It’s one thing if you are designing, choosing and creating a space for yourself alone.  But instead and if you are like me, or the rest of a good chunk of the homeowning population, You are married, maybe, and you have kids, maybe. you share your home with someone else.

Renovation Mess 200x300 Home Remodeling Sanity, Part 1: Dastardly Ds

And for the sake of this article – let’s say a remodel is a little bit like entering into a marriage, or even deciding to have a child. The comparison kinda works.  And from that, you know what they say – “You are never ready (or is that “you always already ready”?).

Like children and like partners, remodeling projects need space, whether it is you or someone else who’s seeing to them.  But still, a remodel is constantly under foot, it can seem.  Scattered tools (read: toys) and materials (read: snacks), hand prints on a fridge, marks on a wall, a toilet seat or a counter top. Be prepared for the untidy, the unruly, the chaotic.

***

Thanks, JB!

Stay tuned for part 2 next week, when JB lists the questions you need to ask yourself to know that you’re prepared for your renovation, while keeping your sanity intact.

JB Bartkowiak is a serial remodeler and consultant living in Baltimore, Maryland. He is one part of the hosting team at the blog Building Moxie :: The Do Together Daily.  He can be found tweeting at @BuildingMoxie on Twitter.

Cheers,

Rob.

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Comments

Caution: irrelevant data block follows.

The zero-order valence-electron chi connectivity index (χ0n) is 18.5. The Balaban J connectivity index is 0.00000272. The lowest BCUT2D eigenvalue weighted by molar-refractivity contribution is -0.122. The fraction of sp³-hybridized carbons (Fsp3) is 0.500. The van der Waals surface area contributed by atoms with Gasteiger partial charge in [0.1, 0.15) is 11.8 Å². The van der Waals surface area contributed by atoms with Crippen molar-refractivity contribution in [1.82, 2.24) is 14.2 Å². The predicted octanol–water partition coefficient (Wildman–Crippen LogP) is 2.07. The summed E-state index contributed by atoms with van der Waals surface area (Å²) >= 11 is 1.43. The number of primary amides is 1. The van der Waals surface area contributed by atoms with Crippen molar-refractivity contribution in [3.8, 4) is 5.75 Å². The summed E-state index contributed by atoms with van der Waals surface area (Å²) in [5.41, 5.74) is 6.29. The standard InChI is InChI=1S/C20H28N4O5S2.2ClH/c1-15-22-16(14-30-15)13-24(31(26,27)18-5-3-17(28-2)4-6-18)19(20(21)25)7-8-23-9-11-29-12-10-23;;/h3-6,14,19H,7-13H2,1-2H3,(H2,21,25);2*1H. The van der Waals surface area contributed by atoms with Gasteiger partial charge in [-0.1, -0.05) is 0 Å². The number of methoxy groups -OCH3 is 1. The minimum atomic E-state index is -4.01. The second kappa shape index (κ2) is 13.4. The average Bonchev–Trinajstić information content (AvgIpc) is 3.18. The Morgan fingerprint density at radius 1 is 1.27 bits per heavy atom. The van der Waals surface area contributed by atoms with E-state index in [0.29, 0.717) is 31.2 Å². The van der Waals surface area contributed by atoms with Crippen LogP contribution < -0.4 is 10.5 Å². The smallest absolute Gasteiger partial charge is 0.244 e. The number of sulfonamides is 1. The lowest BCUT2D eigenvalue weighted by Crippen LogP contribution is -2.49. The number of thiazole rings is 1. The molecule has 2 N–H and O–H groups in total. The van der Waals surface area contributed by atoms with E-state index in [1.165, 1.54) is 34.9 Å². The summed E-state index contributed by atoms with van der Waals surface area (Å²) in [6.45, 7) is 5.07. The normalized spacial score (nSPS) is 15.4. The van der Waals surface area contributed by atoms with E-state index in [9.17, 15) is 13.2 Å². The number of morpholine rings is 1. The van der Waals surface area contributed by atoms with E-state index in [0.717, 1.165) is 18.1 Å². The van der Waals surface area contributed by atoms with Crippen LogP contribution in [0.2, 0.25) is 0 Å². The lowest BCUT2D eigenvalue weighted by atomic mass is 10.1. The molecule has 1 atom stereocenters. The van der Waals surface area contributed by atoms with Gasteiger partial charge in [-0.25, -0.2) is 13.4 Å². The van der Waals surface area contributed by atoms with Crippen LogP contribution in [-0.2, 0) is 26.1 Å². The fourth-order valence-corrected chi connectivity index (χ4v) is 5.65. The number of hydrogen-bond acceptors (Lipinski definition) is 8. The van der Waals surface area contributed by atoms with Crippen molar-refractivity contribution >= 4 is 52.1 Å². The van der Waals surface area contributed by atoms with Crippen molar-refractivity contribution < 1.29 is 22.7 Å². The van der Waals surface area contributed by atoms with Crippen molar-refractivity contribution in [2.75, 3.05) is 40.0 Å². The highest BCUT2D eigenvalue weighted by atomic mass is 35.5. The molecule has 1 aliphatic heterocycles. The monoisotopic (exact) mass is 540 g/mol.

1. nan says:

    I did a major remodel a few years ago, adding a solar greenhouse and changing the floorplan inside for better traffic flow and air circulation. I also insulated and replaced most of the old windows. In predictable 20/20 hindsight, I said, ‘Wow. I just rebuilt 2/3 of the house! I’ll never do that again!’ It was a huge project that I undertook fully knowing what I was getting into, but seeing more clearly exactly what that meant months after it was over. I went through the same thing when I built my first house many years ago. I guess that’s part of the creative process…..

    • We used to have a saying with estimating jobs that bridge multiple smaller projects — figure how long it will take you and double it. Taking this approach wins less jobs (not great business) — but it speaks to the expectation and what COULD happen. Sounds like a great a project and we all learn with each day … Happy Remodeling and thanks for your comment.

  2. With the total overhaul of our home in Boulder that began when I had my first son (now 16) I thought, “If I can make it through this without killing my husband, I can do almost anything.” I do not recommend doing a major project with babies. Although….it does teach you that you can do almost anything! Thanks, JB, for sharing the 4 Ds and your experience and insight.

    • hey Alexandra — Thanks for popping in . . . and of course “If I can make it through this without killing my husband . . .” is not an uncommon sentiment.

      The 2nd part of this post *should* contain some (tongue in cheek) information on “working with your partner.” For me — and with some clients — it’s actually misfires in the relationship causing friction and an elevation of stress during the project.

      Hope to see you for part 2.

  3. michael@bathroomremodeling says:

    the 4 D’s are so true. i agree with them completely!Home Improvement

  4. Great post.Thanks for sharing such a useful information with us.

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  1. [...] the link, and please check it out (after and only after you read this post, of course) >> http://blog.builddirect.com/remodeling-project-stay-sane-part-1/ :: The Dastardly [...]

  2. [...] reading, and very much enjoying, JB Bartkowiak’s How to Keep Your Sanity When Remodeling two-part series from last week and the week before, I got to thinking about how DIY remodels, or [...]